TOKYO — After finding it difficult to sell the 2026 Winter Olympics, the International Olympic Committee finally has two countries that are all in: Sweden and Italy.

It’s Stockholm, the capital of Sweden and the self-described capital of Scandinavia, up against a joint Italian bid of Milan – a global fashion capital – and the ski resort of Cortina d’ Ampezzo.

“I will refrain from making any comments because I guess both candidate cities are in the room,” said the International Olympic Committee president, Thomas Bach, addressing a convention of 1,400 delegates from the world’s 206 Olympic committees Thursday. “They will note every word I’ve said and go home and interpret it one way or the other.”

Bach and the IOC have what they want: bids that will take the Winter Olympics back to a traditional venue after winter games in Russia, South Korea – and in 2022 in Beijing.

China got the games by attrition, winning by four votes over Almaty, Kazakhstan, after a half-dozen European bidders dropped out, discouraged by soaring costs and taxpayer backlash.

For 2026, it seems different with the IOC picking the winner in June in Lausanne, Switzerland.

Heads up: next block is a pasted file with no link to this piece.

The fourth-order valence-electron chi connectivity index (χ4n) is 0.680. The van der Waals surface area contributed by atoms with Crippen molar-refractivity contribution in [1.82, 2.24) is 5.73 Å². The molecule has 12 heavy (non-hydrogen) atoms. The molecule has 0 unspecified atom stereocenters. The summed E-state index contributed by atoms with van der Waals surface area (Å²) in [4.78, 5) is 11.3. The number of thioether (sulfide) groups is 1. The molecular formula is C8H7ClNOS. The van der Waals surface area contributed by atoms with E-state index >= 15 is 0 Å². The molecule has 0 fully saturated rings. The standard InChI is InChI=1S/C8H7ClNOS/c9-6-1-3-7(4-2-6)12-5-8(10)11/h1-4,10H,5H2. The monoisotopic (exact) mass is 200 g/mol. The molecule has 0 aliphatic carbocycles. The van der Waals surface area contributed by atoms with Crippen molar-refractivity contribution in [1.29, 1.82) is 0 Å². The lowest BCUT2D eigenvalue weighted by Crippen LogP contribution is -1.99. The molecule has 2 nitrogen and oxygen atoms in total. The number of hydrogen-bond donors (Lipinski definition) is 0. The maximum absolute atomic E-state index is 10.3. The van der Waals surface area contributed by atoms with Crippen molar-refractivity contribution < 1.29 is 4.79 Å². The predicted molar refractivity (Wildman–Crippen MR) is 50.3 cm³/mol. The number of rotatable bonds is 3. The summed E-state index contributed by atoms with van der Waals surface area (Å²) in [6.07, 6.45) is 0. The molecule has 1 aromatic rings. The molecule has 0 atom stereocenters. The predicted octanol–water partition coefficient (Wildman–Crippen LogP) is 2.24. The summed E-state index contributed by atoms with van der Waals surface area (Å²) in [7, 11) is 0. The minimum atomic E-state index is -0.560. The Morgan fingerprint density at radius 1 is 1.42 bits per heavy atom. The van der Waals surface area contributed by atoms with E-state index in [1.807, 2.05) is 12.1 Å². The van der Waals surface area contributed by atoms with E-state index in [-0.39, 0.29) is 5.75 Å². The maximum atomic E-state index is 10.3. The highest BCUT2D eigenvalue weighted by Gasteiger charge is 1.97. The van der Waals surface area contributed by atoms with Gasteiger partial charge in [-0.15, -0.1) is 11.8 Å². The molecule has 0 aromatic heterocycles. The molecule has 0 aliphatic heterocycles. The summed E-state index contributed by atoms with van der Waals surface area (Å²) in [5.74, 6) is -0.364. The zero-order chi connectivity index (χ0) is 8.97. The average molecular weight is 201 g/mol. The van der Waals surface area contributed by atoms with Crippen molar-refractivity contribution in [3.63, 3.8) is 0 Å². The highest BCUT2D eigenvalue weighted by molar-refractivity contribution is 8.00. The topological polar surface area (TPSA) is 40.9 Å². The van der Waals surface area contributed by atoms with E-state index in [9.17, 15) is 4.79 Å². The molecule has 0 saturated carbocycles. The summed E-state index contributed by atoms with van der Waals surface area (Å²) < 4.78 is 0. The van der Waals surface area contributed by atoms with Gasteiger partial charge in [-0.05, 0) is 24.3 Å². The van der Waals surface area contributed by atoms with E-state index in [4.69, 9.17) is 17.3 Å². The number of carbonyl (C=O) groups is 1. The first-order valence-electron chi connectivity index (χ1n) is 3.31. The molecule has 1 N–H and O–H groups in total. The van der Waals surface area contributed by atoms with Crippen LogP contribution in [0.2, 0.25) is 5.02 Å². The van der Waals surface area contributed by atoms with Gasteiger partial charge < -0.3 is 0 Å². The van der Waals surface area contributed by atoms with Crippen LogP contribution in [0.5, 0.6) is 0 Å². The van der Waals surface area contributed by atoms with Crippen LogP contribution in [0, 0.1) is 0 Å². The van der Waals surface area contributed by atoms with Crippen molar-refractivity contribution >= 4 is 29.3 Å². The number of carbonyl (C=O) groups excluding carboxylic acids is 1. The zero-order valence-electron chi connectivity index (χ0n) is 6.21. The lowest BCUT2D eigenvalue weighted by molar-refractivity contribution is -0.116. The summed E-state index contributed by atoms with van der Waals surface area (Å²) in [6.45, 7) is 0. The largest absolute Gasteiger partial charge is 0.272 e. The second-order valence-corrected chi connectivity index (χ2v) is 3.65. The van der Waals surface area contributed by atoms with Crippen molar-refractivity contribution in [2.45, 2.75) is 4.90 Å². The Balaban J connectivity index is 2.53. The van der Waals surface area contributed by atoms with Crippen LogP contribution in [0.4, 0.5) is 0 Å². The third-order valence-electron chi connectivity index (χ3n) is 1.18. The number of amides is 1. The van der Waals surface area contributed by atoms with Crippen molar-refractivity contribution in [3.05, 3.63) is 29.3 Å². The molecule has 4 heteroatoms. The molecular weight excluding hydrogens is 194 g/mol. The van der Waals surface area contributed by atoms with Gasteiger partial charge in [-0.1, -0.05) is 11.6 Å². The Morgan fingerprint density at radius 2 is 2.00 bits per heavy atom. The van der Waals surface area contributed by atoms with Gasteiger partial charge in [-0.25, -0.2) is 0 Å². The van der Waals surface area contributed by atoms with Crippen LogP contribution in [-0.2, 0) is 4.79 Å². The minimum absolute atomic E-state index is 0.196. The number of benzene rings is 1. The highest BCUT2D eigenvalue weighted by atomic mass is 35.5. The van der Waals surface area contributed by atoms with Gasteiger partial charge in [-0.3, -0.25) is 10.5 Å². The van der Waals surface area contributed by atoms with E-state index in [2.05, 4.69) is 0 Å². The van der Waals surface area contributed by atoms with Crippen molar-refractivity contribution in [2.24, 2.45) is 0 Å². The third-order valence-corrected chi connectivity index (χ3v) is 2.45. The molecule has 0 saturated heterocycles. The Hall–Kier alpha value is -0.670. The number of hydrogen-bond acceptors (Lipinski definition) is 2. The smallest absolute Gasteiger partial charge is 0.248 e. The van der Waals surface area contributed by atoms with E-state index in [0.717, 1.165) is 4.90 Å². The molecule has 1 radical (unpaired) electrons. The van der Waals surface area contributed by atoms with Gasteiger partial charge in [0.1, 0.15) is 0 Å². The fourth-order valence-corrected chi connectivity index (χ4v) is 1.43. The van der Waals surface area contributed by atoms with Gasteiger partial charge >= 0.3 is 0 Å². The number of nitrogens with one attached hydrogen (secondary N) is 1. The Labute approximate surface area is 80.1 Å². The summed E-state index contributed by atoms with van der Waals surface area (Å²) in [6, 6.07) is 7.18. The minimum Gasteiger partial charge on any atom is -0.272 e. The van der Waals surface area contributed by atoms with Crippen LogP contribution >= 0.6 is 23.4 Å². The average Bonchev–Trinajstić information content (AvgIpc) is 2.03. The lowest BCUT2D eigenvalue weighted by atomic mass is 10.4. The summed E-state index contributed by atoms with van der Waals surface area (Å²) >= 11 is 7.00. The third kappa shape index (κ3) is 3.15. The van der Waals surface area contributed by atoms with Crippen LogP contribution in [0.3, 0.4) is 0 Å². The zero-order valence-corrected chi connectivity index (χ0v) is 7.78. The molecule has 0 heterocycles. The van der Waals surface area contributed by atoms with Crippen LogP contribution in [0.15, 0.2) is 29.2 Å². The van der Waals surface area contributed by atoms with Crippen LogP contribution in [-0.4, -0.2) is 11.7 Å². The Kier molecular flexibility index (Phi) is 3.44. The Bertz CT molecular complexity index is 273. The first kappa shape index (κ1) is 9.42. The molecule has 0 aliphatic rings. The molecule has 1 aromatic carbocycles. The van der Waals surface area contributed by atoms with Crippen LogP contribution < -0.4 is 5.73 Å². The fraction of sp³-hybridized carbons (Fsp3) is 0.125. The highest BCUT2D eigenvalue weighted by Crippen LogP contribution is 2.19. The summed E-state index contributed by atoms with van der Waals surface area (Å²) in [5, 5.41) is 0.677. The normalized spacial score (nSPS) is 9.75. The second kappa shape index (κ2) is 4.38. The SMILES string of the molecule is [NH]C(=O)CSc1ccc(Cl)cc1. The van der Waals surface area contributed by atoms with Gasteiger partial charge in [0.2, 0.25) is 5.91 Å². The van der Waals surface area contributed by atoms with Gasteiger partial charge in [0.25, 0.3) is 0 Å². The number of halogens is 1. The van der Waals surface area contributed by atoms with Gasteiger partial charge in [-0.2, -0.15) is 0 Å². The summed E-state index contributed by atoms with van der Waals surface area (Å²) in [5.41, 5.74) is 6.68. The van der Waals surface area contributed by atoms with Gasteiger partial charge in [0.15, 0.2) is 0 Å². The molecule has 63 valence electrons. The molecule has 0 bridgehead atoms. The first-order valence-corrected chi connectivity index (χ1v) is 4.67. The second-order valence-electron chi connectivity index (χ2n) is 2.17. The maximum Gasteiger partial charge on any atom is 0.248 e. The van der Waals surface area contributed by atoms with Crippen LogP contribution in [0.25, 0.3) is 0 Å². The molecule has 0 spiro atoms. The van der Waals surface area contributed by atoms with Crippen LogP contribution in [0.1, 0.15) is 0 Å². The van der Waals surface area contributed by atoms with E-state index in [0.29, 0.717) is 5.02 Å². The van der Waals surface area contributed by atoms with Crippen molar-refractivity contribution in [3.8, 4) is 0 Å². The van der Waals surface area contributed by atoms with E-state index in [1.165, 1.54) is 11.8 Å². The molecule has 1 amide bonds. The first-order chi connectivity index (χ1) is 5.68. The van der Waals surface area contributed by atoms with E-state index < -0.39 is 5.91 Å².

Although several cities voted in referendums not to bid – including Calgary, Canada, earlier this month – and several dropped out, the two left standing have deep roots in snow and ice.

“These are two good bids but we think it’s time for Sweden,” said Peter Reinebo, the COO of the Swedish Olympic Committee.

Sweden was host to the 1912 Olympics, but never a Winter Games. Italy has had two Winter Olympics – 1956 in Cortina d’Ampezzo and 2006 in Turin – and the Summer Games in Rome in 1960.

Both bidders said they are almost ready to go with little to build. The IOC said Stockholm would construct three new venues and Italy will need one. The rest of the venues in both bids will be temporary, existing, or existing venues that will be refurbished.

Both said their operating budgets will be about $1.5 billion, which is the budget for running the games themselves.

Both downplay the need for much government spending, although Olympic costs – always difficult to track – often double or triple.

The Milan-Cortina bid already has a pledge of added funding from the national government. But most of the load will be on two wealthy regional governments of Lombardy and Veneto, and the private sector.

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